The park, previously known as Riverside Park, was renamed Trail Marker Park.

It's believed Native Americans used this hackberry tree, shown before Friday's storm, to note a shallow part of the river along their trail. It's believed Native Americans used this hackberry tree, shown before Friday's storm, to note a shallow part of the river along their trail.
Enlarge

To create the marker, Native Americans would have tied down tree limbs on the then-young hackberry tree to note a shallow part of the river along their trail.

It’s nearly impossible to say with absolute certainty where this trail started and stopped, but Mr. O’Connor said it appears to be between Upper Sandusky and Detroit.

Over the years, efforts were made to maintain the integrity of the badly worn tree, like using bolts to keep its wide, hollowed trunk from splitting further.

Mr. O’Connor said the marker is believed to be the only one in northwest Ohio.

This is not the first time the tree has been the buzz about town. Several years ago, a group of inmates from a Fremont detention center cleaning up the river bank cut off one of the tree limbs.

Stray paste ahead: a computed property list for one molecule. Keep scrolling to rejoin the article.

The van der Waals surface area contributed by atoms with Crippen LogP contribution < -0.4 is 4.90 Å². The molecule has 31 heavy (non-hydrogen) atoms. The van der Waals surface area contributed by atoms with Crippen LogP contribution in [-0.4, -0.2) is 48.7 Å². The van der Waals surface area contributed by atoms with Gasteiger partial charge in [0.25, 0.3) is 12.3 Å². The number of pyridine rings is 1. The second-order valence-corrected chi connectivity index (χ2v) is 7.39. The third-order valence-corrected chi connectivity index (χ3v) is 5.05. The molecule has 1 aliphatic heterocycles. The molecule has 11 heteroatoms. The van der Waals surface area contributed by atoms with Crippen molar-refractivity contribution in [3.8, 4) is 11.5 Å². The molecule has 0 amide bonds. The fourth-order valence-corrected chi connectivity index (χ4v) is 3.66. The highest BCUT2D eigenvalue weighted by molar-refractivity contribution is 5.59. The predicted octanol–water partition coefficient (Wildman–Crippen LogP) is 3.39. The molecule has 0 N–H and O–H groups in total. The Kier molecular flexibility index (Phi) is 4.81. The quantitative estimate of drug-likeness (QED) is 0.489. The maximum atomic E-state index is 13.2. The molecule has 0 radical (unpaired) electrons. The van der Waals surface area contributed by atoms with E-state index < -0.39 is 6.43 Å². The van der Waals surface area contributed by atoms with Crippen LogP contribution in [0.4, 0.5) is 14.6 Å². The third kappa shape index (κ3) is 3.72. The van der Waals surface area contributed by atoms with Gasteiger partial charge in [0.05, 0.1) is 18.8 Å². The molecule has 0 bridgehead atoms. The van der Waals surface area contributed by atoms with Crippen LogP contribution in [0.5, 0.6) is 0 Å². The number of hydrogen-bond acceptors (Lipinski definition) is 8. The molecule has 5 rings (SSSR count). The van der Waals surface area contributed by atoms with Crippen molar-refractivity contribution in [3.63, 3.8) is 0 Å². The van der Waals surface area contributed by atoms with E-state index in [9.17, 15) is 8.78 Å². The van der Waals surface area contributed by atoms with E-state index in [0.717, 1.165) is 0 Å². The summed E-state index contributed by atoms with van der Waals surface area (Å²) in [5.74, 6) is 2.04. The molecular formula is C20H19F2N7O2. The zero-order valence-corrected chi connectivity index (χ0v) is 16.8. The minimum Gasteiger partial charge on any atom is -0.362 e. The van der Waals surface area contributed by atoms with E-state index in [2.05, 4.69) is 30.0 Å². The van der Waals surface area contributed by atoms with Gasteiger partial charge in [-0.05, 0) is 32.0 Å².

“That was controversial,” Mr. Harman said.


Read more at http://www.toledoblade.com/Culture/2013/09/03/Tree-downed-by-storm-may-be-trail-marker-from-1800s-Copy.html#HrBWqFFA1AQuuv6x.99
WOODVILLE — Now that a tree at the center of a local legend has been bested by Mother Nature, officials might be able to say with more certainty if its lore holds up.

A hackberry tree in Trail Marker Park, said to be about 200 years old and used by Native Americans to mark their trail along the Portage River, toppled Friday during a strong storm, said Michael O’Connor, president of the Woodville Historical Society.

There’s really been no way to determine how old the tree is, but Mayor Richard Harman said now is the right time to cut up the tree, count the rings to determine its age, and find out whether the trail marker tale is fact or fiction. To get a more accurate age, samples of the tree could wind up with the state’s Division of Forestry.